Forex Scam: Fraudulent setup claiming to be regulated broker
A forex scam that could happen to stocks, futures and commodities as well
Judy is an aspiring forex trader who was recommended to a new 'Broker A' in town by her best friend Jason. Like Judy, Jason is also an aspiring forex trader. He heard about 'A' on the radio.
'A' attracted a lot of attention in the community. In a short span of 6 months, the broker has set up 6 offices in the city. It was difficult not to encounter the brand since they were in every newspaper, radio channel and Internet forum. Immaculately groomed, sophisticated young employees helped Jason to go through the process of opening a forex trading account for him. The level of service impressed him so he felt this was also the best choice for Judy. Beyond his expectation, 'A' offered him a forex trading course worth 5000 US dollars but to qualify he had to place an initial deposit of 20000 USD. Feeling that it was too good to miss, he agreed.
Hankering for more deposits
Judy signed up a trading account with 'A' as well and attended the 5000 dollar-worth forex trading course together with Jason. Both felt that the course was wonderful. At the end of the session, staff from the broker approached them.
"We got this great promotional package. If you deposit an additional 20000 USD we will give you this outstanding pack of 25 indicators worth 3000 USD. Its a great deal. There is one indicator inside there that has already generated a forex trading performance of 500 percent return on trading capital in one month for the last 3 months. You will multiply your deposit in no time at all.
"Oh and if you introduce friends who deposit with us, we will throw in additional goodies."
Jason and Judy immediately agreed.
Both Jason and Judy did not really get down to trading. Being new aspiring traders, they did not really have a trading plan. But their relationship with Broker A was always more deposits, more referrals and then more goodies. Very soon Jason and Judy had each parted with 100,000 USD to deposit into their trading account.
Throwing up obstacles to prevent withdrawal
Soon Judy encountered cash flow problems with her small business and decided to withdraw some of her trading capital. To her shock, 'A' informed her that there was a term in the account opening agreement that said funds could not be withdrawn until she had traded for 6 months. Not a single one of her friends including Jason who signed up with 'A' recalled such a term. And each time she called to ask for a withdrawal, the condition that she was asked to meet in order to withdraw her money became more incredible.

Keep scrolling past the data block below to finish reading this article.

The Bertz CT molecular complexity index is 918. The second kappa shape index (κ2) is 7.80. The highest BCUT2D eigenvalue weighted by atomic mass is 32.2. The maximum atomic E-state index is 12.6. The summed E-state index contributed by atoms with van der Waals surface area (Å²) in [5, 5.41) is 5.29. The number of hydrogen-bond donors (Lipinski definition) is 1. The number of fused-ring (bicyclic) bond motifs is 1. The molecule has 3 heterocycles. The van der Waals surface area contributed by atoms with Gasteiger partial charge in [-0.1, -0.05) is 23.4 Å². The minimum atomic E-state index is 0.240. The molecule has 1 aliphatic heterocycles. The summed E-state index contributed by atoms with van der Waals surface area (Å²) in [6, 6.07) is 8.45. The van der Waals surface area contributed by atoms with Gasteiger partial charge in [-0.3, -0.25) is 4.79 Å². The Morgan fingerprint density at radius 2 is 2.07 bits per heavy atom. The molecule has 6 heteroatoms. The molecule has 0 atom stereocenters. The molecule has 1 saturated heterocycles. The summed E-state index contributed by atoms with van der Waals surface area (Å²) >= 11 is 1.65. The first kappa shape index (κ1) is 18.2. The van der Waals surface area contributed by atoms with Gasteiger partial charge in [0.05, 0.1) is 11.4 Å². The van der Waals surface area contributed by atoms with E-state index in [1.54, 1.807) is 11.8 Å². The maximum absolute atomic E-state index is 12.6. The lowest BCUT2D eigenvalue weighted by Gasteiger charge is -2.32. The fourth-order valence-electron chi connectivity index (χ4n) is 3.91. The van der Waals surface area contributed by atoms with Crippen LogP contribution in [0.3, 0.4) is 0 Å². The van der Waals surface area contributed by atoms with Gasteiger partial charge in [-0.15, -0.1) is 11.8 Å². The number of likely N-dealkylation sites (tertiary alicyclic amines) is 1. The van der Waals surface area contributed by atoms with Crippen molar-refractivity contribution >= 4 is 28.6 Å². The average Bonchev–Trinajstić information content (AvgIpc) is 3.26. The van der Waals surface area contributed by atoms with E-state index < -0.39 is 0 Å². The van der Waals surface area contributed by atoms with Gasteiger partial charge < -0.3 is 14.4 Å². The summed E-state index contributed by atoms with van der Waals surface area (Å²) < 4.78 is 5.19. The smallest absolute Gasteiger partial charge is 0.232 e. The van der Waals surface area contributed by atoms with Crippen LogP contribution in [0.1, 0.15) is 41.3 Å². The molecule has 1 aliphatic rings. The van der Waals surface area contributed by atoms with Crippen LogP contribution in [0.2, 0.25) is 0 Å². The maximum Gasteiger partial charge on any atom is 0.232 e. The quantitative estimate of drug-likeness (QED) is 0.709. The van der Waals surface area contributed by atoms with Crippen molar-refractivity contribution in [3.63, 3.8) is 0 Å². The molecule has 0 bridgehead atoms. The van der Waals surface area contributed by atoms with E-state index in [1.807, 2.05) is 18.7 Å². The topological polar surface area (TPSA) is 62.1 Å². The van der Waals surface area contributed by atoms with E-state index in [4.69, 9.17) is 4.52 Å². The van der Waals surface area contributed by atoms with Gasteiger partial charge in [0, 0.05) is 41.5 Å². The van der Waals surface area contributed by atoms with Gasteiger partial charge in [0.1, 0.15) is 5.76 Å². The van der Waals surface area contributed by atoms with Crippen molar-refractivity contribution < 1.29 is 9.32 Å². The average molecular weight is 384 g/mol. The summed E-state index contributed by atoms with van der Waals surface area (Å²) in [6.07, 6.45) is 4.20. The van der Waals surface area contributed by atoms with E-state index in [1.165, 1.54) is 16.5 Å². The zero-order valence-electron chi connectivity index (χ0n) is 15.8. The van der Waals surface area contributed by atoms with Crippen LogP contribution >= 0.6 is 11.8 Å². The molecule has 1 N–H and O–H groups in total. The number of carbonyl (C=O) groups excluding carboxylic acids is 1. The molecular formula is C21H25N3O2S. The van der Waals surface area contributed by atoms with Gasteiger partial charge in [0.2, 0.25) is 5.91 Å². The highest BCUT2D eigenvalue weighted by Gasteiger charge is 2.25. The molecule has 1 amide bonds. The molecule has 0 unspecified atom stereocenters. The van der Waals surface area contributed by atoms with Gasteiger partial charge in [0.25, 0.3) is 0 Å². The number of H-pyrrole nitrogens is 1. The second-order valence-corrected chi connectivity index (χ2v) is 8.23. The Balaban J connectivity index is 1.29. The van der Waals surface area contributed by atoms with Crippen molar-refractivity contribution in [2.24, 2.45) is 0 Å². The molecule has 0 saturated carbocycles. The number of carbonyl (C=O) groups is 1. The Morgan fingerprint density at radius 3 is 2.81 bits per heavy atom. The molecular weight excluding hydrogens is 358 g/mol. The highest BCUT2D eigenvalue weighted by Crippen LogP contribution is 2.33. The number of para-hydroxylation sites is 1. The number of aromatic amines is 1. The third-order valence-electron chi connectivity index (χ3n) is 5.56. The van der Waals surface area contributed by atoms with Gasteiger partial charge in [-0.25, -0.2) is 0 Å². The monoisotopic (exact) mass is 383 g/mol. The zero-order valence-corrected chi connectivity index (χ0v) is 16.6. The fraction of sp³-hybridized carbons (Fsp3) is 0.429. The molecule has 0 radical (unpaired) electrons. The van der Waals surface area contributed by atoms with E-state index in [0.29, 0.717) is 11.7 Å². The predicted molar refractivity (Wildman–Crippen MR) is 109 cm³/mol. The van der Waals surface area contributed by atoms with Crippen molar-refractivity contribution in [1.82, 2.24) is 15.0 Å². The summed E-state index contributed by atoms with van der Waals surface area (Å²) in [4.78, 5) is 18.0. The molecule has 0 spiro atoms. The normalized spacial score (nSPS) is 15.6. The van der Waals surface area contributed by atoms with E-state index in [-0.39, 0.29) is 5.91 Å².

Deposits gone, company and persons involved untraceable
On the day Judy became very agitated and deciding to go to 'A' to confront them, she arrived to see the doors closed and blocked by a throng of angry people. All were customers. 'A' disappeared. Authorities could not help because 'A' was not a regulated broker. Records with the public office as well as the landlords of premises occupied by 'A' showed that directors of 'A' were foreigners. They could no longer be reached as the numbers were invalid.
Modus Operandi of forex scam
In the story above, I described a forex scam. It is a fraudulent setup that falsely represents itself as a legitimate broker, sometimes a regulated one. It is set up to swindle money from traders who deposit trading capital. Encountering a scam is a very real threat for most individuals. The story above is a fictional forex scam although the modus operandi described is real. The only telltale sign that 'A' is not legitimate is the way they hankered for more deposits. Legitimate brokerage firms make money from customers' trading NOT their deposits.
How to protect yourself from such a broker scam:
- Check with local authorities that the broker is a regulated one.
- If you are signing with a broker that is foreign regulated, more effort must be put in to verify the truth.
- Do not commit too much money first. Deposit a small amount first, make some trades then try to withdraw some profits. Understand the procedures involved and find out the outcome.
- If the broker appears to be too enthusiastic about additional deposits, be very alert.
See what Bank Negara says
Members of the public are usually enticed to attend such investment or training programmes with promises of quick and good returns. The modus operandi of such programmes have included:
Offering free training, seminars or workshops to lure investors...
Recruitment of fresh graduates as marketing executives and encouraging them to get their family and friends to trade...
Requiring investors to deposit an amount of money into a bank account to begin trading foreign currency, and subsequently, requesting for a top up on their initial investment...